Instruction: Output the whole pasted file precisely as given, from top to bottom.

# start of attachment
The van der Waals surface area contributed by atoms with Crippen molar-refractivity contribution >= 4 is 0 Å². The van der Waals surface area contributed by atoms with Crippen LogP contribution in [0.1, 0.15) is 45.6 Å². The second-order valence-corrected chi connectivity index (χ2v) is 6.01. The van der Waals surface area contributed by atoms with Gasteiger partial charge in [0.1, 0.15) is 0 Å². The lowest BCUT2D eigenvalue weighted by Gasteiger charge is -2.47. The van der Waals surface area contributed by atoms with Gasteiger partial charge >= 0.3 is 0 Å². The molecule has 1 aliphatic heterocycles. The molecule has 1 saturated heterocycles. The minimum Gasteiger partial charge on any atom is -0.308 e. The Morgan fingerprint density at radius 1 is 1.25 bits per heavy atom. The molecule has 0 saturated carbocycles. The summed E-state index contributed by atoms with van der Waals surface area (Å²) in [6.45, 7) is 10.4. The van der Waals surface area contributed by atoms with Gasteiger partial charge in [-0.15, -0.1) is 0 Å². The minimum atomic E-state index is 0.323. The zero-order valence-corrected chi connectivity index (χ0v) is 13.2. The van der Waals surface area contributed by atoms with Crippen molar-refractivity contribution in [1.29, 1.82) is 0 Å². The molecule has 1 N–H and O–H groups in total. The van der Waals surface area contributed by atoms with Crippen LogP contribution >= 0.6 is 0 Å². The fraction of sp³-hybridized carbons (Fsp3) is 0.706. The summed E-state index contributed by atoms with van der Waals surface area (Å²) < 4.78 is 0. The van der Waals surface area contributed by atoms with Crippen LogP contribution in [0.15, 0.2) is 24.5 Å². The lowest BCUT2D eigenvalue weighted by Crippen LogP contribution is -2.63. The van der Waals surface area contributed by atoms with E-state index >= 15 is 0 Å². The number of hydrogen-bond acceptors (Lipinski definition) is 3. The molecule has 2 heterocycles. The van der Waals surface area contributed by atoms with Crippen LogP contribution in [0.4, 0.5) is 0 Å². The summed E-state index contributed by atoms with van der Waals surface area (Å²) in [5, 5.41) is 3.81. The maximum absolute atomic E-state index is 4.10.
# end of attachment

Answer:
The van der Waals surface area contributed by atoms with Crippen molar-refractivity contribution >= 4 is 0 Å². The van der Waals surface area contributed by atoms with Crippen LogP contribution in [0.1, 0.15) is 45.6 Å². The second-order valence-corrected chi connectivity index (χ2v) is 6.01. The van der Waals surface area contributed by atoms with Gasteiger partial charge in [0.1, 0.15) is 0 Å². The lowest BCUT2D eigenvalue weighted by Gasteiger charge is -2.47. The van der Waals surface area contributed by atoms with Gasteiger partial charge >= 0.3 is 0 Å². The molecule has 1 aliphatic heterocycles. The molecule has 1 saturated heterocycles. The minimum Gasteiger partial charge on any atom is -0.308 e. The Morgan fingerprint density at radius 1 is 1.25 bits per heavy atom. The molecule has 0 saturated carbocycles. The summed E-state index contributed by atoms with van der Waals surface area (Å²) in [6.45, 7) is 10.4. The van der Waals surface area contributed by atoms with Gasteiger partial charge in [-0.15, -0.1) is 0 Å². The minimum atomic E-state index is 0.323. The zero-order valence-corrected chi connectivity index (χ0v) is 13.2. The van der Waals surface area contributed by atoms with Crippen molar-refractivity contribution in [1.29, 1.82) is 0 Å². The molecule has 1 N–H and O–H groups in total. The van der Waals surface area contributed by atoms with Crippen LogP contribution >= 0.6 is 0 Å². The fraction of sp³-hybridized carbons (Fsp3) is 0.706. The summed E-state index contributed by atoms with van der Waals surface area (Å²) < 4.78 is 0. The van der Waals surface area contributed by atoms with Crippen LogP contribution in [0.15, 0.2) is 24.5 Å². The lowest BCUT2D eigenvalue weighted by Crippen LogP contribution is -2.63. The van der Waals surface area contributed by atoms with E-state index >= 15 is 0 Å². The number of hydrogen-bond acceptors (Lipinski definition) is 3. The molecule has 2 heterocycles. The van der Waals surface area contributed by atoms with Crippen LogP contribution in [0.4, 0.5) is 0 Å². The summed E-state index contributed by atoms with van der Waals surface area (Å²) in [5, 5.41) is 3.81. The maximum absolute atomic E-state index is 4.10.